“This subject brings us full circle, linking the kind of true, deep conversion the missionaries are striving to bring with the greater commitment and devotion being seen in wonderful members all over the Church.”

    (Jeffrey R. Holland, “Abide in Me,� Ensign, May 2004, 30)

    I think we should not underestimate the fact that the days of the baseball baptisms are in the past, or at least not nearly at the same level as before. The whole missionary program has been revamped with a more spiritual focus and more attention to the investigators’ progress. IMO, we should not be surprised that there is a slowing in the numbers because that always should be expected when changes are made — and between the “raise the bar” thing and the change in missionary discussions, a change in numbers should not be surprising. And, obviously, given Elder Ballard’s comments in GC, we as members may be as much to blame as anything!!! But perhaps once things get into sync, we may see some more progress in the future. But things take time — and the Lord allows us to make progress slowly as a Church. He could step in, but He lets us learn and grow along the way.

  40. Bookslinger on April 6, 2006 at 12:37 am

    Wonderful thread that that covers many things that I’ve pondered.

    I was in Ecuador in ’84-’86, and the numbers-driven baptism-machine was a problem there too. But I also witnessed how the 2nd generation really took off. The miracles really started happening in Ecuador after the born-in-church or at least raised-in-church RMs came home, started families, and took leadership positoins.

    The raising-the-bar and the new Preach My Gospel teaching methods are addressing many of the problems raised here. I believe that both raising-the-bar and Preach-My-Gospel methods contribute to a lower baptism rate, but a higher retention rate, which is giving, and will give, the church a greater real growth in terms of retained converts.

    About one point of whether Apostles get the real skinny when they visit overseas. The local middle-level leadership may be glossing over things, but Mormons in general are big gossips. The Apostles have people sending them letters all the time telling them what is going on out in the trenches. The Apostles were all generally excellent businessmen, leaders, CEOs, or at least high level administrators before their call as Apostles. They are the kinds of men who know how to find people to talk to in order to get the various viewpoints in order to paint a complete overall picture.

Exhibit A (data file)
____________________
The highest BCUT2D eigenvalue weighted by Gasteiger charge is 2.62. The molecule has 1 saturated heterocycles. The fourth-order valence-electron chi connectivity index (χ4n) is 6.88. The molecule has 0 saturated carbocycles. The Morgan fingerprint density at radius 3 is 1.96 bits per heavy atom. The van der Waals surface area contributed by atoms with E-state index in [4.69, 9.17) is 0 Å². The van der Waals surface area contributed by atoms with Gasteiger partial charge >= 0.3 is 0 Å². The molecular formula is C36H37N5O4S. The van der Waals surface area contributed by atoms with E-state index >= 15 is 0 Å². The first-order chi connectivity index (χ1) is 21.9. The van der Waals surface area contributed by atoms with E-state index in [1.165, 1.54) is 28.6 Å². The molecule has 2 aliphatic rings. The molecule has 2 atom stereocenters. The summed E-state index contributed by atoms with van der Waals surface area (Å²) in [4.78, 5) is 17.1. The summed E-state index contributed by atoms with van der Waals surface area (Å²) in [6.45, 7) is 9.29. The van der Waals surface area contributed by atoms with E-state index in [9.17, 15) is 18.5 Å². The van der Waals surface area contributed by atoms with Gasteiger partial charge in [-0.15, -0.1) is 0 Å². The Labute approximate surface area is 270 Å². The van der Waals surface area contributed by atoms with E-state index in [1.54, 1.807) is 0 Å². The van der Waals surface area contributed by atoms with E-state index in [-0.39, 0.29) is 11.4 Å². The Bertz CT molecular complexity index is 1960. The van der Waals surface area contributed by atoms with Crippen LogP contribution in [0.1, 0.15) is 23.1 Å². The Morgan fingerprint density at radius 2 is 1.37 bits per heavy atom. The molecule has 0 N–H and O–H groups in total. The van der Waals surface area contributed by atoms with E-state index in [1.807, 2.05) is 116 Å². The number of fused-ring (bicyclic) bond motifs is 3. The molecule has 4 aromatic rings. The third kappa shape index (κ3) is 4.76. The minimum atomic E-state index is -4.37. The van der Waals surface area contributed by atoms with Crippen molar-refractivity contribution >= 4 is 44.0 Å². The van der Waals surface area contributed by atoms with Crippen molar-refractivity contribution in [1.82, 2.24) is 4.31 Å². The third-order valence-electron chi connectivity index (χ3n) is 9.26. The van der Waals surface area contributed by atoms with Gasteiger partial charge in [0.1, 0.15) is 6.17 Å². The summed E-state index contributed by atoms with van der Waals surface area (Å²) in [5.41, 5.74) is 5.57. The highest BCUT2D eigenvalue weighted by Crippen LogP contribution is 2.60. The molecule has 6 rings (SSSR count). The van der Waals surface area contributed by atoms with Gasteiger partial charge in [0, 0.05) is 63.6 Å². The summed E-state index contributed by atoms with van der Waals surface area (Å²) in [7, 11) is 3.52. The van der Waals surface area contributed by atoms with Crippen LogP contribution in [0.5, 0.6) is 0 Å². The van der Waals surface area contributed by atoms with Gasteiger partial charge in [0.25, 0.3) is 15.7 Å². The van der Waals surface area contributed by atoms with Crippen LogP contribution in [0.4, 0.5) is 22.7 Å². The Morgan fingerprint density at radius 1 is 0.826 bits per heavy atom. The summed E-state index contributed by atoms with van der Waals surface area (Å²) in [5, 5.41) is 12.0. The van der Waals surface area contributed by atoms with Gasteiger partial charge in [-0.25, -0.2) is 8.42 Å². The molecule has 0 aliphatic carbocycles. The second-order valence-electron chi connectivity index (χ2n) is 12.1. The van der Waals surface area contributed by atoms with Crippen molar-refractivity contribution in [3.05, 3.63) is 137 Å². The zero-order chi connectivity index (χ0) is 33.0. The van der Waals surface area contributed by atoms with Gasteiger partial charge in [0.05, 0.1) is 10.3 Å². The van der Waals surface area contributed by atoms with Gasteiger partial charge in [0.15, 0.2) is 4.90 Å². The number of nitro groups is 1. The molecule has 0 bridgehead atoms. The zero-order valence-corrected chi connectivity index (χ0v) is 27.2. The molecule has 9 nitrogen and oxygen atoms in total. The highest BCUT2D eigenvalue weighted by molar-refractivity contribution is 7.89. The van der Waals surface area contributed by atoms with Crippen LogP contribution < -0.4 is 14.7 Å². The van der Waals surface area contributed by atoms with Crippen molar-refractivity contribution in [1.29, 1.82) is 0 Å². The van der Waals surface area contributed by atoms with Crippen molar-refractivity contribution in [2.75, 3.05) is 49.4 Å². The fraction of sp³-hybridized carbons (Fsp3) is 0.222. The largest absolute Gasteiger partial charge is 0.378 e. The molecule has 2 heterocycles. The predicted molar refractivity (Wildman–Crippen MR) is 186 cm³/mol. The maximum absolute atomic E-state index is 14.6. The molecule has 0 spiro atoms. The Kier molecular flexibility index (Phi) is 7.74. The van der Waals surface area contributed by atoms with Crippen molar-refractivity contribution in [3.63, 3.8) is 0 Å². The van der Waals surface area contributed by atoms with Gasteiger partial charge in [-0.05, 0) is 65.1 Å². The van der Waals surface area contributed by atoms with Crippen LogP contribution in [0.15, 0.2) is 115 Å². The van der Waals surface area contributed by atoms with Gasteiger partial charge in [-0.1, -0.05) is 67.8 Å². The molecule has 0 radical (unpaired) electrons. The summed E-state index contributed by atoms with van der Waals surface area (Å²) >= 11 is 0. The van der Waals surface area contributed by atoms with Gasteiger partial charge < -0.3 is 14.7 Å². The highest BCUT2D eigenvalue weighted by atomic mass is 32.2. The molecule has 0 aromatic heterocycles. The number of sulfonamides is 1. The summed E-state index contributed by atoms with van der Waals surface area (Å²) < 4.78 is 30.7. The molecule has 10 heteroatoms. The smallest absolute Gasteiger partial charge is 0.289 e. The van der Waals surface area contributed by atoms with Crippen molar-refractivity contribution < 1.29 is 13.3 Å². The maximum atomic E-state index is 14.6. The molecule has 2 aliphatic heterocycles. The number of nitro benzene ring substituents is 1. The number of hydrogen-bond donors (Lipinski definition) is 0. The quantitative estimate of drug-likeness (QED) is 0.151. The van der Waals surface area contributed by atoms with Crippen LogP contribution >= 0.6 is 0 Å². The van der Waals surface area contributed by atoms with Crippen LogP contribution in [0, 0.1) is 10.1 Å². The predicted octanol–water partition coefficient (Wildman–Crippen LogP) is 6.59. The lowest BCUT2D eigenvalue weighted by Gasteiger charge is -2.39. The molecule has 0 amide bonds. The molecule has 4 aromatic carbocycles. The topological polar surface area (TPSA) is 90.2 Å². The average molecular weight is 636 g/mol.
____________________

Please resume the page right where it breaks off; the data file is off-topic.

In the military, the good generals don’t just talk to the colonels, they call in the non-coms (sargeants) for interviews too.

  41. Capt Jack on April 6, 2006 at 7:39 am

    Bookslinger: “The raising-the-bar and the new Preach My Gospel teaching methods are addressing many of the problems raised here.”

    Capt Jack:
    I’m not sure that is happening in all parts of South America. As I said before, the feedback I am getting from my active friends and relatives in Chile and Argentina is that the “beat goes on” as far as kids being baptized without any other family members involved in the church. Teenage girls make up a huge part of those joining, as they probably have since time immemorial. Others join in search of jobs–a friend in Argentina told me about a coworker of his who joined in the hopes of being part of a construction crew that was going to renovate a chapel.

    These aren’t the people who are going to grow and strengthen the church in Latin America. On the contrary, the end result of this will be the exodus of long-time members whose committment to the church has been placed under tremendous strain.

    As far as local leaders misleading Salt Lake, I don’t think it happens much. Most locals have complained for years about the indiscriminate baptismal practices and about the dangers involved in splitting wards and stakes. It is they, after all, who end up picking up the pieces when these things don’t work out.

    I have to object to the characterization of Latin Americans, poor and middle class alike, as people who are not very disciplined and who aren’t practiced and making and keeping committments. That has not been my experience at all–the fact that so many missionaries seem to have that impression probably says more about where and with whom they spent their time than it does about the culture at large.

  42. Bookslinger on April 6, 2006 at 9:03 pm

    Capt Jack:

    We’re like blind men feeling different parts of the elephant. Hopefully the Brethren see the overall picture, or at least stitch together the vignettes given them by local members.